15 Distillation in Brisbane Concerns over blurred boundaries between the elements in the model6 elements were reduced to 3 elementsLearning and learnersVision and cultureManagement and structureDifferent ideas about the nomenclature for the stages in the matrixUse the dimensions of higher learningStartingKnowingDoingBeingWorking through the internal and external lenses
21 Where we are now? Participatory action research model Image:
22 Current activities Introducing the matrix to the NSLA member libraries Each member of the LLG will trial the model in some way in their organisationAt an individual or a team levelDifferent areas of the library may be at different levels of maturityNeed to determine how to use the modelHow to apply the concepts – a diagnostic tool?How to monitor and evaluate its use?How to share results?Critical friends as part of the peer review processLLG meeting tomorrowInternational discussions at IFLA (19 Aug 2013)Further discussions at QUT symposium (1 Nov 2013)
23 Ultimate goalTo help individuals, their colleagues, managers and the community contribute to, sustain and benefit from libraries as learning organisationsTo help each individual understand the contribution they can – and do – make to achieving the shared vision for the organisationTo ensure that staff – and clients - “are engaged and accountable; they appreciate change; accept challenge; are able to develop new skills; and are committed to the organization’s vision and values”(Giesecke & McIntyre, 2004, p.55)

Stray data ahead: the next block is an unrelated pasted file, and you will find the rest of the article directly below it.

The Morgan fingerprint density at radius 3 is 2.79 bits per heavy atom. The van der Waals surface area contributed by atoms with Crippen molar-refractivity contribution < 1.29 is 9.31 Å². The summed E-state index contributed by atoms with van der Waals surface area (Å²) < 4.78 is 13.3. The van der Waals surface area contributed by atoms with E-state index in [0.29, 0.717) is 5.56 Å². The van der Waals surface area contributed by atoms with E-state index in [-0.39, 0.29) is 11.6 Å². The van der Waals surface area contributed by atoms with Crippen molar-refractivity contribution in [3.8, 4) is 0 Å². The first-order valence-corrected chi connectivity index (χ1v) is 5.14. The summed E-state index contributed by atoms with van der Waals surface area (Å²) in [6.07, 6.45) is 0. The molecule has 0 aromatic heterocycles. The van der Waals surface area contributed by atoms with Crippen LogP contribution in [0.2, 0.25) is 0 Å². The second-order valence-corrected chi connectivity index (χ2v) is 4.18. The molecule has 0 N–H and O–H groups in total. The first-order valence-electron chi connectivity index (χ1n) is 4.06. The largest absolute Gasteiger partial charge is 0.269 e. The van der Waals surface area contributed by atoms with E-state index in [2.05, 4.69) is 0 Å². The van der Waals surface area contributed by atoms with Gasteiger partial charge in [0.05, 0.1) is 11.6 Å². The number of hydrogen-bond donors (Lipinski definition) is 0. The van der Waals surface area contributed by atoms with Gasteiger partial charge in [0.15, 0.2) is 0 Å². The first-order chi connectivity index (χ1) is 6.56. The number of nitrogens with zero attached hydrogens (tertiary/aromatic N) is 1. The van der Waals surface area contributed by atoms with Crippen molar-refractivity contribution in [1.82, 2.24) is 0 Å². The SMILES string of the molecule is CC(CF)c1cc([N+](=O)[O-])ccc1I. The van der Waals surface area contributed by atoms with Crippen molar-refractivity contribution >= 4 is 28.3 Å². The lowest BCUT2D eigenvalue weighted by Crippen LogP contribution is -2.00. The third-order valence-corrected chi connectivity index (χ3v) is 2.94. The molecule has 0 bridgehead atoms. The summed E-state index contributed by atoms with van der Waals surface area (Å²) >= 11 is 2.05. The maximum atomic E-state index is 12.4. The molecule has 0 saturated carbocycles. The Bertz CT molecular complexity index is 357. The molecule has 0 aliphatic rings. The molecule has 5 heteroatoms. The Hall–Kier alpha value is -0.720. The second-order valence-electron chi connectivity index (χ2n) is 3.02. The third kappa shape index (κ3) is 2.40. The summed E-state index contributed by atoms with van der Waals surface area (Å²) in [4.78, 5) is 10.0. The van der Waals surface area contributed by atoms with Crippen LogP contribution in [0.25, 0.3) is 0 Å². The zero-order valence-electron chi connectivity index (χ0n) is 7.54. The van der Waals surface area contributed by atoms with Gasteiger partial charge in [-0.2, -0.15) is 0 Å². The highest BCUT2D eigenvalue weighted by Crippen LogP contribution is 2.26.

24 Summary Creating the matrix was a complex task: To adapt a multi-layered concept of a learning organisation – predominantly in the business sector - for the library environmentTo distil this into a ‘simple, elegant, logical and memorable framework’Iterative development of the maturity framework actually models the concept of the evolving learning organisationThe maturity model promises to be a valuable tool in this brave new world of literacy and learning
26 ReferencesGiesecke, J. & McNeil, B. (2004). Transitioning to the learning organization. Library Trends, 53(1),NSLA (2012) Position statement on literacy and learning. and-learningPearn, M., Roderick, C. & Mulrooney, C. (1995). Learning organizations in practice. London: McGraw-Hill.Rheingold, H. (2012). Syllabus: Social media literacies. MIT Press.Senge, P. (1990). The fifth discipline: The art and practice of the learning organization. New York: Doubleday.Senge (2006). The fifth discipline: The art and practice of the learning organization (Rev.ed.). Milsons Point, NSW: Random House.